<Luk6655>coming back to the pretty-printing, I think if there was some auto-indent for lisp/scheme it would work with guile too. However I spent some time searching for one yesterday and I couldn't find any for some reason (many other languages seems to have lots of tools like that)
<nckx>Which editor?
<nckx>I used aggressive-indent-mode for a while, but, and I cannot help but suspect this was user error, it was too aggressive.
<Luk6655>I don't mind using other tools to achieve it, I'm just starting with emacs too
<nckx>The default scheme-mode's indentation is good enough for me.
<nckx>There's also ‘guix style’ for a different ‘off-line’ approach.
<nckx><good enough for me> …with Guix's dir-locals applied, of course.
<Luk6655>that's how os object looks in scheme mode
<Luk6655>not very readable....
<Luk6655>sorry, actually this is not os object, just %desktop-services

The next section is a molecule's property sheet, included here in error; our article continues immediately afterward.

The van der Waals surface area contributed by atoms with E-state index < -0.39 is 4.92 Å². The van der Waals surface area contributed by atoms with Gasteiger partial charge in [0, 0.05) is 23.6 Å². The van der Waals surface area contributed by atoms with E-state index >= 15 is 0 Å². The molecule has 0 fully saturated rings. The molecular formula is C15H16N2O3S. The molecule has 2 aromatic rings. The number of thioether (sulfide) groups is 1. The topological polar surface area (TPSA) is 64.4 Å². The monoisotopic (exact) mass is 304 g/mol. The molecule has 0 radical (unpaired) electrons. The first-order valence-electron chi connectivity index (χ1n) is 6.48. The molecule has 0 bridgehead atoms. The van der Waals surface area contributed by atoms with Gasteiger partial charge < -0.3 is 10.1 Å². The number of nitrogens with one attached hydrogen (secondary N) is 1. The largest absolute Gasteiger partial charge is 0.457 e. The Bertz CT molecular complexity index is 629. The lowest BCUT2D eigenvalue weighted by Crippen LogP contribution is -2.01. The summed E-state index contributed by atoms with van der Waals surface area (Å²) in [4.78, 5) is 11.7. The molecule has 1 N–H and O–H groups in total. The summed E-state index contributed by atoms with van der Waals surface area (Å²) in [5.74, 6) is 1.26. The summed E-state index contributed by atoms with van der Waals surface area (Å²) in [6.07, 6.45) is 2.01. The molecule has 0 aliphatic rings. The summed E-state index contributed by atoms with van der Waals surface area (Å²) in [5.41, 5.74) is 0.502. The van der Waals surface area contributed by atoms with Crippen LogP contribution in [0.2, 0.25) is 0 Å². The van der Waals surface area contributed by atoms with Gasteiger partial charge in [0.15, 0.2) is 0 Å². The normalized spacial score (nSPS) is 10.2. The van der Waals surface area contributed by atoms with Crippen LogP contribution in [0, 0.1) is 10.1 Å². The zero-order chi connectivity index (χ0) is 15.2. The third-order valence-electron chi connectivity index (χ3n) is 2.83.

<Luk6655>it does add some line breaks between list items, but that's about it
<nckx>That is not ‘Guile’ though.
<nckx>As I said, this is what Guile actually considers formatted output already, and pats itself on the back for a job well done.
<Luk6655>I see
<nckx>If and how you were able to meaningfully run ‘pretty-print’ on this confuses me greatly. Unless it just managed to grab the embedded sexps.
<Luk6655>I managed to run it like this:
<nckx>OK, I see, thanks.
<nckx>But both things are almost unrelated.
<Luk6655>ok, I didn;t know
<Luk6655>I though one can simply paste this into repl and get the same object back